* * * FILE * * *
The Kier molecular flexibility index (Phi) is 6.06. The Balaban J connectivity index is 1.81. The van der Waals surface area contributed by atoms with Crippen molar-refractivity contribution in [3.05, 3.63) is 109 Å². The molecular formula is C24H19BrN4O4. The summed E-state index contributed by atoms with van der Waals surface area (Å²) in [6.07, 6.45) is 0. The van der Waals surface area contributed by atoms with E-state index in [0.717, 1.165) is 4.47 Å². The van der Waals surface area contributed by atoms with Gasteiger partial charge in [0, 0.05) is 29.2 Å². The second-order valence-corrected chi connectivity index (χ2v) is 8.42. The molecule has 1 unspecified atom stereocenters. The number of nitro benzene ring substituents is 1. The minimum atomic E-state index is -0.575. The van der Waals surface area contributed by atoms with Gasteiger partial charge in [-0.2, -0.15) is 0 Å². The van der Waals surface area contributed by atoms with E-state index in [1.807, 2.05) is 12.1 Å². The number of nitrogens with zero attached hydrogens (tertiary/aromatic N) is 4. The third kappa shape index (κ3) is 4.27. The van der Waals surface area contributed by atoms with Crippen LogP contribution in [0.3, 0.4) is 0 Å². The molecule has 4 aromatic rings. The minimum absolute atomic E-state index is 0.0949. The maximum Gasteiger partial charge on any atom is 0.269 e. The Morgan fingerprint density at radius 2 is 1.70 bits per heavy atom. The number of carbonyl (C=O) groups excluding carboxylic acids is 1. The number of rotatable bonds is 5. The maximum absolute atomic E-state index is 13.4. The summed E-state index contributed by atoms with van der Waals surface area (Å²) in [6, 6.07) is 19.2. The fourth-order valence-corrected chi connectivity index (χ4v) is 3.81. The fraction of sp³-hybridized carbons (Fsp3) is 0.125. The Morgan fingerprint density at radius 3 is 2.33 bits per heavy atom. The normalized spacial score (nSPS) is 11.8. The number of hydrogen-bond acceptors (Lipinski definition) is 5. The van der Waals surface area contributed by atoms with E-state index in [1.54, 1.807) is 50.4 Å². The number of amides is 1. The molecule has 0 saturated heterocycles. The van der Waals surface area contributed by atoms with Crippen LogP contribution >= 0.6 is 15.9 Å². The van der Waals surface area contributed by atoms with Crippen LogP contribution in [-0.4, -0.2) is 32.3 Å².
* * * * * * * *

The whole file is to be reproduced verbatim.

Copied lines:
The Kier molecular flexibility index (Phi) is 6.06. The Balaban J connectivity index is 1.81. The van der Waals surface area contributed by atoms with Crippen molar-refractivity contribution in [3.05, 3.63) is 109 Å². The molecular formula is C24H19BrN4O4. The summed E-state index contributed by atoms with van der Waals surface area (Å²) in [6.07, 6.45) is 0. The van der Waals surface area contributed by atoms with E-state index in [0.717, 1.165) is 4.47 Å². The van der Waals surface area contributed by atoms with Gasteiger partial charge in [0, 0.05) is 29.2 Å². The second-order valence-corrected chi connectivity index (χ2v) is 8.42. The molecule has 1 unspecified atom stereocenters. The number of nitro benzene ring substituents is 1. The minimum atomic E-state index is -0.575. The van der Waals surface area contributed by atoms with Gasteiger partial charge in [-0.2, -0.15) is 0 Å². The van der Waals surface area contributed by atoms with E-state index in [1.807, 2.05) is 12.1 Å². The number of nitrogens with zero attached hydrogens (tertiary/aromatic N) is 4. The third kappa shape index (κ3) is 4.27. The van der Waals surface area contributed by atoms with Crippen LogP contribution in [0.3, 0.4) is 0 Å². The molecule has 4 aromatic rings. The minimum absolute atomic E-state index is 0.0949. The maximum Gasteiger partial charge on any atom is 0.269 e. The Morgan fingerprint density at radius 2 is 1.70 bits per heavy atom. The number of carbonyl (C=O) groups excluding carboxylic acids is 1. The number of rotatable bonds is 5. The maximum absolute atomic E-state index is 13.4. The summed E-state index contributed by atoms with van der Waals surface area (Å²) in [6, 6.07) is 19.2. The fourth-order valence-corrected chi connectivity index (χ4v) is 3.81. The fraction of sp³-hybridized carbons (Fsp3) is 0.125. The Morgan fingerprint density at radius 3 is 2.33 bits per heavy atom. The normalized spacial score (nSPS) is 11.8. The number of hydrogen-bond acceptors (Lipinski definition) is 5. The van der Waals surface area contributed by atoms with E-state index in [1.54, 1.807) is 50.4 Å². The number of amides is 1. The molecule has 0 saturated heterocycles. The van der Waals surface area contributed by atoms with Crippen LogP contribution >= 0.6 is 15.9 Å². The van der Waals surface area contributed by atoms with Crippen LogP contribution in [-0.4, -0.2) is 32.3 Å².